The "simplest" thing in chess

The "simplest" thing in chess‎

GM Gserper
40 | Strategy

Many chess players consider a king and pawn ending the simplest form of an endgame. It explains why one of the most popular ways to convert a material or positional advantage is to go straight to the king and pawn endgame. Here is a classical example:

In the following iconic game Fischer converts his extra exchange by going to an easily winning king and pawn endgame.

This technical method is so engraved in chess player's mind that the majority of masters and grandmasters don't think twice when they have an opportunity to get an 'easily' winning king and pawn endgame. The next example is a good proof:

At first it looks like a very nice example of a precise calculation. But when I analyzed this game when I was 12 years old, I couldn't understand why White bothered to calculate that far and didn't win in literally two moves:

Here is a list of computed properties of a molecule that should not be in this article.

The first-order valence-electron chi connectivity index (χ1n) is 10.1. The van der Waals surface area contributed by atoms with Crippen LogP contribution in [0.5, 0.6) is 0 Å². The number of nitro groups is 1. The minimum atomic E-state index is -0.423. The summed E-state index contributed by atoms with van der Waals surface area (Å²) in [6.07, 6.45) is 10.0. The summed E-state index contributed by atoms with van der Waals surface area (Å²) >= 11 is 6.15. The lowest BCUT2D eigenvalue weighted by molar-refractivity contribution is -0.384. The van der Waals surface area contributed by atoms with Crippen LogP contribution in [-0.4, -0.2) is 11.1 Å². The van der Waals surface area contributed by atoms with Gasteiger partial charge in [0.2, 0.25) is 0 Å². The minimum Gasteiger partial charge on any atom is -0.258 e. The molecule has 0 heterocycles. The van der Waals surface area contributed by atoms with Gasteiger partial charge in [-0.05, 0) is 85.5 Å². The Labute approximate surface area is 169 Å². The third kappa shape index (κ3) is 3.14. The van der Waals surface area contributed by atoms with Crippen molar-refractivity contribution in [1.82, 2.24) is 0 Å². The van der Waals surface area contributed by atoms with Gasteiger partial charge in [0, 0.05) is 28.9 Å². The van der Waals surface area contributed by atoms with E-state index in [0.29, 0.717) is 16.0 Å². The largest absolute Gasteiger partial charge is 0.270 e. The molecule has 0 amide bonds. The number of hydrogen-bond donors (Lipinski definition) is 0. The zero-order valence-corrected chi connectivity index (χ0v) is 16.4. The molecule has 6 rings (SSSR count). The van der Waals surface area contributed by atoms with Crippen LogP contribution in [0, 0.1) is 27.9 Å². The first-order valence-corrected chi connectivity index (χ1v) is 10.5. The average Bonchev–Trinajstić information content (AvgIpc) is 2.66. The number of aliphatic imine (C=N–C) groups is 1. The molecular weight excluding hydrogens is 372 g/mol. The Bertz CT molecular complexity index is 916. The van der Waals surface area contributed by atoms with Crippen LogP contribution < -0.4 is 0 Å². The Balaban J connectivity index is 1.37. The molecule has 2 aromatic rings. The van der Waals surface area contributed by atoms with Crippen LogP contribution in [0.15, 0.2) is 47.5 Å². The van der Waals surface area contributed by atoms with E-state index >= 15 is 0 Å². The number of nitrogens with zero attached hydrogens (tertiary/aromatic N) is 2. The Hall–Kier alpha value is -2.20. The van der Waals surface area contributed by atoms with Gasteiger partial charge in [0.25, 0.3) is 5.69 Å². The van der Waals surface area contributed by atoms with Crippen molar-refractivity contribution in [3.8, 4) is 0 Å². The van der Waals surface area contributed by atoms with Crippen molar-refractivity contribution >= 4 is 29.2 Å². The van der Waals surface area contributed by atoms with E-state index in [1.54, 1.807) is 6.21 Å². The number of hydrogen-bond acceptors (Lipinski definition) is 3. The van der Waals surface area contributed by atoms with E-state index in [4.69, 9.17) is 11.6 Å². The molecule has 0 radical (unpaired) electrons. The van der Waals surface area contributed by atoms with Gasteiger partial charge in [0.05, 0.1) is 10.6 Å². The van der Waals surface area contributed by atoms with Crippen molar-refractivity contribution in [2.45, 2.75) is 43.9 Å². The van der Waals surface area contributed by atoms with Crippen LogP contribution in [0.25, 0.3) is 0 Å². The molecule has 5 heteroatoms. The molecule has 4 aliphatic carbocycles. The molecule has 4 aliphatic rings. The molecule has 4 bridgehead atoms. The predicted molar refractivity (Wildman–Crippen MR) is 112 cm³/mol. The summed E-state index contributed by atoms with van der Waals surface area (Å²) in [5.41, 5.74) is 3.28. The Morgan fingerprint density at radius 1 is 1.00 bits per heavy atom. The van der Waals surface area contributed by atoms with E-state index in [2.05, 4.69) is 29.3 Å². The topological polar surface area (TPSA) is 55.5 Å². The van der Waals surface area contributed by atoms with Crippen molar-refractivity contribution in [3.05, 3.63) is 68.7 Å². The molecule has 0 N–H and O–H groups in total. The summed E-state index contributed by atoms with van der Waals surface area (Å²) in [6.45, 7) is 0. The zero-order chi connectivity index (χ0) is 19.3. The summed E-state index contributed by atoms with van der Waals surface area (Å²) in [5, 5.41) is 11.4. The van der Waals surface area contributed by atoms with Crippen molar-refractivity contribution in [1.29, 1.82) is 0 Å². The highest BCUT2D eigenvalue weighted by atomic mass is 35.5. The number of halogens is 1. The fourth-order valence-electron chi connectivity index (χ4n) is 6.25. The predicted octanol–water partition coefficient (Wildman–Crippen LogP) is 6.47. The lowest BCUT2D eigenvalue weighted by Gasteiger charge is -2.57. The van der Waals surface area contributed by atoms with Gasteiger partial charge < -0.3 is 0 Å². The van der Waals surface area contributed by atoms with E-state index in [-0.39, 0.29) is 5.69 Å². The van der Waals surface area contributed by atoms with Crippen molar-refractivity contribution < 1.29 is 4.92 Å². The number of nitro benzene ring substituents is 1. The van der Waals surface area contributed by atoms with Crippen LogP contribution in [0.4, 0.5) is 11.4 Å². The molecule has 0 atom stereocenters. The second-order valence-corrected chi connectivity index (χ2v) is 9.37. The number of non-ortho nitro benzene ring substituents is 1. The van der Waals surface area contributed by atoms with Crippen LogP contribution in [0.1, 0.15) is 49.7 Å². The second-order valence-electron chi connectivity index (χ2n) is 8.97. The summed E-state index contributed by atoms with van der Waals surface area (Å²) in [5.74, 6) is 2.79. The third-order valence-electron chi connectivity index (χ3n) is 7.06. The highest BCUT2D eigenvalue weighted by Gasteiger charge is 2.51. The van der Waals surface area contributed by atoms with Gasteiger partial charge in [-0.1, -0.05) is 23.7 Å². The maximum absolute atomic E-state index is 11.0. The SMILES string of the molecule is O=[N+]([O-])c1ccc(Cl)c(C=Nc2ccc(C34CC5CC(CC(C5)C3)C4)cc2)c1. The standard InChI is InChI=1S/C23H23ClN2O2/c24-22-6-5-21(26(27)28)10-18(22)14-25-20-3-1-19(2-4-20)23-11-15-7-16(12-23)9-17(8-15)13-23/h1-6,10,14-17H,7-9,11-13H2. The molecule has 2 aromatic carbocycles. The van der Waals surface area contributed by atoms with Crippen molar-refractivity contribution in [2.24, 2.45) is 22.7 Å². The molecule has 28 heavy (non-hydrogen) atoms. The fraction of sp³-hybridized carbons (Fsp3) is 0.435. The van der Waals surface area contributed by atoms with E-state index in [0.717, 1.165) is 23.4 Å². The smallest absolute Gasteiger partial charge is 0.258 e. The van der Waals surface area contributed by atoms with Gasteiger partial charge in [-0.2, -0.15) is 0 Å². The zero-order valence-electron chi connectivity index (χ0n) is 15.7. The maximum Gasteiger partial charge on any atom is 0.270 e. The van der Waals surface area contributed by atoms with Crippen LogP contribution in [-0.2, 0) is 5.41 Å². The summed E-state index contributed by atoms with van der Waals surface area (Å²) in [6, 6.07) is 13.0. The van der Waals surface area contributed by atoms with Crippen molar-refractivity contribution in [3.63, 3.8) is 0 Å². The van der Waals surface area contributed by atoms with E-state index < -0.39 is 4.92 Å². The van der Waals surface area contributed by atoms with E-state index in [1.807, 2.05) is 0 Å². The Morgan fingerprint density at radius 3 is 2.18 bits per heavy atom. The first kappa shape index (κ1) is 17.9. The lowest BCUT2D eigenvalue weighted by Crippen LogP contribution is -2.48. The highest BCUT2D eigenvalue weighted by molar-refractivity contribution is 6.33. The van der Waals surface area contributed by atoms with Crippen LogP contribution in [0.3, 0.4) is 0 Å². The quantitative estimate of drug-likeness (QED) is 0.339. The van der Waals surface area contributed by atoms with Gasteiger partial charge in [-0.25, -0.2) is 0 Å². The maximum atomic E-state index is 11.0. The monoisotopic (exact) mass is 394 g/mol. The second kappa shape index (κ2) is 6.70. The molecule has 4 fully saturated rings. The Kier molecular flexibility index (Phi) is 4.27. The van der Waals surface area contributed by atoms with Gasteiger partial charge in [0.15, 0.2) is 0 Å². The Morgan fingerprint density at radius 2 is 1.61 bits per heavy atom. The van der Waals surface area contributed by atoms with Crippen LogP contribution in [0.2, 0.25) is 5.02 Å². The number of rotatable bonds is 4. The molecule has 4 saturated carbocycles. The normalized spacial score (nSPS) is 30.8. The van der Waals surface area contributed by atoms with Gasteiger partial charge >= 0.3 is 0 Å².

Only later, when I became more experienced tournament player I understood why Kotov saw a long sequence of moves that led to a winning endgame and missed a basic two-move win. That's exactly what most chess players do! They know that there is no simpler way to win a game then proceed to a winning king and pawn endgame. As you could see in the previous example, it is a wrong way of thinking. But at least the only punishment there was that the game lasted longer.

Sometimes the consequences are more dramatic. The quest for an 'easily' won endgame once cost a chess player his whole chess career! We'll discuss this dramatic story next week. Meanwhile, here is a position that shows how tricky a pawn endgame can be:

In this position White can capture the black g5-pawn with a check by two different ways. Looks very simple right? Well, I am not asking you to find a win. Just find how White can make a draw in this position. Believe me, it is a very difficult task!

I'll show the solution next week. Enjoy!

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